Curt Schilling, August 21, 2012:
Schilling tweeted that “if the state loses money it’s because the Governor is a dunce of epic proportions, nothing I can do about that.” In follow-up tweets on Monday, Schilling also called the governor a “buffoon” and called the prospect of him getting re-elected in 2014 “terrifying.”
Lincoln Chafee, November 1, 2012:
Governor Lincoln Chafee used a video message today to announce litigation by the state over the failure of 38 Studios. The defendants named in the state’s action include Curt Schilling and former EDC director Keith Stokes.
Curt Schilling, November 2, 2012:
Schilling says he believes he’s being sued in part because of critical comments he made about Gov. Lincoln Chafee. He also says he might file his own lawsuit.
I actually kinda doubt that the lawsuit decision had anything to do with Schilling’s August comments. I did litigation for the State of Ohio for close to a year, and it just doesn’t work like that. Filing suit against anyone is a big pain in the butt, no one really wants to do it unless they have to and, if anything, it’s a decision made by 30 people below the governor who wouldn’t pay a lick of attention to dumb comments like Schilling’s in order to pull the lawsuit trigger in the first place.
But part of me does want to believe that those comments brought it all down. Because that would be too awesome for words.
To the surprise of, well, very few, the Mariners didn’t make the cut for the postseason this year. While they threw their hats in the ring for a wild card berth, their pitching staff just couldn’t stay healthy, from the handful of pitchers who contracted season-ending injuries in spring training to Felix Hernandez‘s shoulder bursitis to structural damage in Hisashi Iwakuma‘s right shoulder. Left-hander James Paxton missed 79 days with a lingering head cold, strained left forearm and pectoral strain. Heading into the 2018 season, the lefty told MLB.com’s Greg Johns that he plans to “nerd out big-time” in order to prepare for a healthy, consistent run with the club.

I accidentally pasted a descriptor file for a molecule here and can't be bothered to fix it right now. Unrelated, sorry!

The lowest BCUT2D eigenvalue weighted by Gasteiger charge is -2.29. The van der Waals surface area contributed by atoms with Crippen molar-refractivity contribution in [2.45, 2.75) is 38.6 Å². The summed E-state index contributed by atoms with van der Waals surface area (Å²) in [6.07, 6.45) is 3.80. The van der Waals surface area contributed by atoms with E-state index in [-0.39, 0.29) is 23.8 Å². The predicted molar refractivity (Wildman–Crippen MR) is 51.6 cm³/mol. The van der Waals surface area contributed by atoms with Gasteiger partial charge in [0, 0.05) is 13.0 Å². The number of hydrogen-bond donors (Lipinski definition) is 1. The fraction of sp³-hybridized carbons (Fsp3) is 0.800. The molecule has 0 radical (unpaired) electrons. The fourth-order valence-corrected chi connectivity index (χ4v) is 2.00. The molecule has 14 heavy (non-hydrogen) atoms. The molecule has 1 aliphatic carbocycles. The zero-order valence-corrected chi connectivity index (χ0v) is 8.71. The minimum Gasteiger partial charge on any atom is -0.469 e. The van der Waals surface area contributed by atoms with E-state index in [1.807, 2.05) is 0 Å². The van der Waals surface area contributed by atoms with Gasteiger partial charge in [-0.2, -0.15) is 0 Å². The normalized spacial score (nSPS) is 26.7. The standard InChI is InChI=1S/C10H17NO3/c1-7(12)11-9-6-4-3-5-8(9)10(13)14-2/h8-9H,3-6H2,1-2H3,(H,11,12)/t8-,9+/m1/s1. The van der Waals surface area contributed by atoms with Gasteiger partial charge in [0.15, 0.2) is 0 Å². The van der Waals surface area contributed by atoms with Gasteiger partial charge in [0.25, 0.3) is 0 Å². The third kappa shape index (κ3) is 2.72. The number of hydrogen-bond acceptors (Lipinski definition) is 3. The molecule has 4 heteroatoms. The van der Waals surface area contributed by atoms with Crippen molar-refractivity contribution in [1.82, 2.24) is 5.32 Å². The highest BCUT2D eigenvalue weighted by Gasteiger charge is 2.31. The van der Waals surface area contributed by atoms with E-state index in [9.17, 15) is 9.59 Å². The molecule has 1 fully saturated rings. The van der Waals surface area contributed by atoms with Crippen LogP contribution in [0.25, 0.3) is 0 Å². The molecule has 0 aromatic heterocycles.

So far, Johns reports, that entails a new diet and workout program, hot yoga sessions and blood testing. “I just think there’s more I can do,” Paxton said. “I haven’t done the blood testing before. Finding out if there’s something I don’t know about myself. It’s just about learning and trying to find what works for me.”
When healthy, the 28-year-old southpaw was lights-out for the Mariners. He helped stabilize the front end of the rotation with a 12-5 record in 24 starts and supplemented his efforts with a 2.98 ERA, 2.4 BB/9 and 10.3 SO/9 through 136 innings. Despite taking multiple trips to the disabled list, he built up 4.6 fWAR — the most wins above replacement he’s compiled in any season of his career to date. Had he not been felled by a pectoral injury in mid-August — one that came with a five-week trip to the disabled list — the club might have been been able to make a bigger push for the playoffs.
Of course, even if Paxton manages to stay healthy next season, the Mariners still have the rest of the rotation to worry about. They cycled through 17 starters in 2017 and tied the 2014 Rangers with 40 total pitchers over the course of the season. Per GM Jerry Dipoto, their top four starters (Paxton, Hernandez, Iwakuma, and Tommy John candidate Drew Smyly) only contributed 17% of total innings pitched, just a tad below the 40% average. Finding adequate big league arms and compensating for injured aces (both current and former) will be tough. Still, getting a healthy, dominant Paxton back on the mound for 30+ starts would be a huge get for the team — whether or not the postseason is in their future next year.